Ben Watt

June 11 & 12

Joe's Pub

After twenty years in Everything But The Girl, and ten years as a respected DJ and record label boss of Buzzin' Fly, Ben Watt announced last year he was parking everything to complete two long-planned creative solo projects.


The first - published by Bloomsbury on February 13 in the UK (June in North America) - is his long-awaited second book, 'Romany and Tom', a dazzling portrait of his parents. The second is 'Hendra', his first solo album for over thirty years, released on his own new imprint, Unmade Road through Caroline International on April 29th. It is, in Ben's words, 'simply a folk-rock record in an electronic age'.

'I had come to a plateau with the labels and clubland,' he says. 'I had a need to go back to words and music, not just beats and other people's work. Once I made some space, a lot of ideas just tumbled out.'

It was in 1981 that Ben first appeared on London indie, Cherry Red, as a young nineteen-year-old experimental folk artist. His first single was produced by the maverick Kevin Coyne. With his second - 1982's 'Summer into Winter' EP - Watt coaxed alt-folk icon Robert Wyatt into collaborating on two tracks. His early work drew comparisons in the press to Tim Buckley and John Martyn and culminated in his debut album - 1983's 'North Marine Drive'.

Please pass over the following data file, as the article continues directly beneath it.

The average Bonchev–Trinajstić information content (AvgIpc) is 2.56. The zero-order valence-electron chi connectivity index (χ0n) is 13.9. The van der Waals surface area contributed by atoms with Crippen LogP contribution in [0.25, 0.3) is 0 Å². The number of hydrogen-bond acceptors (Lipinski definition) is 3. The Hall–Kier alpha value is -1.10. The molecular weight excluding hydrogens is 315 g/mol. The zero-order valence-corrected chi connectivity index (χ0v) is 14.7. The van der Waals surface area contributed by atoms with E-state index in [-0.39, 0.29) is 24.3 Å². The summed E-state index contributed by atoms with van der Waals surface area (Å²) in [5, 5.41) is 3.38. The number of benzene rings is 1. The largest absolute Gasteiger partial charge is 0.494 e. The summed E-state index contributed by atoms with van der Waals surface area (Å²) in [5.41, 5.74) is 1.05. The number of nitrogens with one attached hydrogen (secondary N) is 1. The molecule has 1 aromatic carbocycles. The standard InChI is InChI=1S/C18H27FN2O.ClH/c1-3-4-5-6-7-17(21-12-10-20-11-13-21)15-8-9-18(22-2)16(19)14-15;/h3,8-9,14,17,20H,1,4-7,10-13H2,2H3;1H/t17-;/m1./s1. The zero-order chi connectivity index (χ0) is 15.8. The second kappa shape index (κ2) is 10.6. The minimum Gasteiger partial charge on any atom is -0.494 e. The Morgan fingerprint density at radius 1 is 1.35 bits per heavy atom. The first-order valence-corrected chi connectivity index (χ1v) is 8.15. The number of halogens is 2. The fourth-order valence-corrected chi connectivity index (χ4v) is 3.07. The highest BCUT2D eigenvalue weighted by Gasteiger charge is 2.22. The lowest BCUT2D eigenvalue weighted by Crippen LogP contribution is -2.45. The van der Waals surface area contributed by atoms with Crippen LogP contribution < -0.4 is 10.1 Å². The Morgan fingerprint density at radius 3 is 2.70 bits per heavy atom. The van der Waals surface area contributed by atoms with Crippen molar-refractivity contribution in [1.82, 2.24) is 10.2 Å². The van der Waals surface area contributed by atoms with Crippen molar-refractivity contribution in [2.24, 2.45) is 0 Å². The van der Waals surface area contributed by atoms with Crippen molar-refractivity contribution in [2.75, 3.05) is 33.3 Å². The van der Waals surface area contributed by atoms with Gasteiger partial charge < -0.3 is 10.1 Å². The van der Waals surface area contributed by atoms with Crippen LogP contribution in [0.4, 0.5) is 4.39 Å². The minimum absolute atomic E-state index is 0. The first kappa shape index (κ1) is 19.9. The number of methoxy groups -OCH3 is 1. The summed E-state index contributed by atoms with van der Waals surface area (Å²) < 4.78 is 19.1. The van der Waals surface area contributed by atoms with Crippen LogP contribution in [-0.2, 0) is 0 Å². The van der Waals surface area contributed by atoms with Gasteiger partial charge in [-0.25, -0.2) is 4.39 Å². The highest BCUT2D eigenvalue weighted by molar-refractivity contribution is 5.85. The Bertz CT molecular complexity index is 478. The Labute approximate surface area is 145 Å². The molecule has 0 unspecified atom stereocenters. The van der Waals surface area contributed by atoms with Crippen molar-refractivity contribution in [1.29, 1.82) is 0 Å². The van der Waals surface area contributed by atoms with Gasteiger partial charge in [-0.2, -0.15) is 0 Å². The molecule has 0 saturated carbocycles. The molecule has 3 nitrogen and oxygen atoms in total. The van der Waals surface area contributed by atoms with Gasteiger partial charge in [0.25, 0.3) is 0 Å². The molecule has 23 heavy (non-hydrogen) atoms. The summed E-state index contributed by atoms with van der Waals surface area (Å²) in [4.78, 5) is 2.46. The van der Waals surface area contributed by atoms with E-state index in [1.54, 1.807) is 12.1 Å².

'I put it all away when I teamed up with Tracey as Everything But The Girl in 1983,' he says. 'But as time has gone on - even in spite of the last ten years in the electronic world - something has made me want to go back to see what I left behind. And I realised I'd left things unfinished.'

'In the end I wrote the songs for 'Hendra' unexpectedly. My sister died suddenly as I was finishing the book. I think it all came to a head. My mind was full of a lot of stuff. I just went down into the basement at home every night and retuned all my guitars into unfamiliar tunings as a way of beginning again and just started singing.'

The upshot is ten songs. Unsentimental. Impressionistic. Songs about close family and strangers, resilience and hope. All set in vivid landscapes where the outside comes inside and clings to the stories.

Recorded in London and Berlin, the music is a meeting of worlds: languid folk, distorted rock and fizzing electronics; in part a result of the album's two central collaborators, ex-Suede guitarist, Bernard Butler, and Berlin-based producer Ewan Pearson.